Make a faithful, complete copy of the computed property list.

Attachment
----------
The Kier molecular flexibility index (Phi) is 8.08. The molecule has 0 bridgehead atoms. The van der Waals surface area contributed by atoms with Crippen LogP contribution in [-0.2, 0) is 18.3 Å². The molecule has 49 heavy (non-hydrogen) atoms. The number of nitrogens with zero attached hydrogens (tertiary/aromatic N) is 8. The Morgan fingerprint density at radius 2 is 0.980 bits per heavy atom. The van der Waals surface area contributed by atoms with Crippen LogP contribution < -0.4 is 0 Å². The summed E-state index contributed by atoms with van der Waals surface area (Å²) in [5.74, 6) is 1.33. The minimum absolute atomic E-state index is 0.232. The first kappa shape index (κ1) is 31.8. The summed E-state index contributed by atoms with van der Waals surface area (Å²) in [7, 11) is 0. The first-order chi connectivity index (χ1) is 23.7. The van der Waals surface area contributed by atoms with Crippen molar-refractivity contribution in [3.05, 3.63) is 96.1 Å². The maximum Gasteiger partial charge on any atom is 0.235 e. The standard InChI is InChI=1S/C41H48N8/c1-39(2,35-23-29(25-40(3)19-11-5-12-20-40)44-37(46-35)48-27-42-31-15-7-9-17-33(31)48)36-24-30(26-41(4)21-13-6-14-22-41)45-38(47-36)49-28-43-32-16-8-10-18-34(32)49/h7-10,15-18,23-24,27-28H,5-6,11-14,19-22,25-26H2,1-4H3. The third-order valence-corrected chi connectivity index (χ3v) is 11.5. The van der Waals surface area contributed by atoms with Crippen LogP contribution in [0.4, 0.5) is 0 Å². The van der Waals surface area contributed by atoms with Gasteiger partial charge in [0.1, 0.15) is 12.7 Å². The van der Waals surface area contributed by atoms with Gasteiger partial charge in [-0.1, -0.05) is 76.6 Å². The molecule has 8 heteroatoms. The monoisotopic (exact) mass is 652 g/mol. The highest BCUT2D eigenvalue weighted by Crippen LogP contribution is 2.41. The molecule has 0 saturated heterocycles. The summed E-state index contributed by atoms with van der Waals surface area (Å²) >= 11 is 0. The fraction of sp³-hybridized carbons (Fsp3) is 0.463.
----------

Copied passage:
The Kier molecular flexibility index (Phi) is 8.08. The molecule has 0 bridgehead atoms. The van der Waals surface area contributed by atoms with Crippen LogP contribution in [-0.2, 0) is 18.3 Å². The molecule has 49 heavy (non-hydrogen) atoms. The number of nitrogens with zero attached hydrogens (tertiary/aromatic N) is 8. The Morgan fingerprint density at radius 2 is 0.980 bits per heavy atom. The van der Waals surface area contributed by atoms with Crippen LogP contribution < -0.4 is 0 Å². The summed E-state index contributed by atoms with van der Waals surface area (Å²) in [5.74, 6) is 1.33. The minimum absolute atomic E-state index is 0.232. The first kappa shape index (κ1) is 31.8. The summed E-state index contributed by atoms with van der Waals surface area (Å²) in [7, 11) is 0. The first-order chi connectivity index (χ1) is 23.7. The van der Waals surface area contributed by atoms with Crippen molar-refractivity contribution in [3.05, 3.63) is 96.1 Å². The maximum Gasteiger partial charge on any atom is 0.235 e. The standard InChI is InChI=1S/C41H48N8/c1-39(2,35-23-29(25-40(3)19-11-5-12-20-40)44-37(46-35)48-27-42-31-15-7-9-17-33(31)48)36-24-30(26-41(4)21-13-6-14-22-41)45-38(47-36)49-28-43-32-16-8-10-18-34(32)49/h7-10,15-18,23-24,27-28H,5-6,11-14,19-22,25-26H2,1-4H3. The third-order valence-corrected chi connectivity index (χ3v) is 11.5. The van der Waals surface area contributed by atoms with Crippen LogP contribution in [0.4, 0.5) is 0 Å². The van der Waals surface area contributed by atoms with Gasteiger partial charge in [0.1, 0.15) is 12.7 Å². The van der Waals surface area contributed by atoms with Gasteiger partial charge in [-0.1, -0.05) is 76.6 Å². The molecule has 8 heteroatoms. The monoisotopic (exact) mass is 652 g/mol. The highest BCUT2D eigenvalue weighted by Crippen LogP contribution is 2.41. The molecule has 0 saturated heterocycles. The summed E-state index contributed by atoms with van der Waals surface area (Å²) >= 11 is 0. The fraction of sp³-hybridized carbons (Fsp3) is 0.463.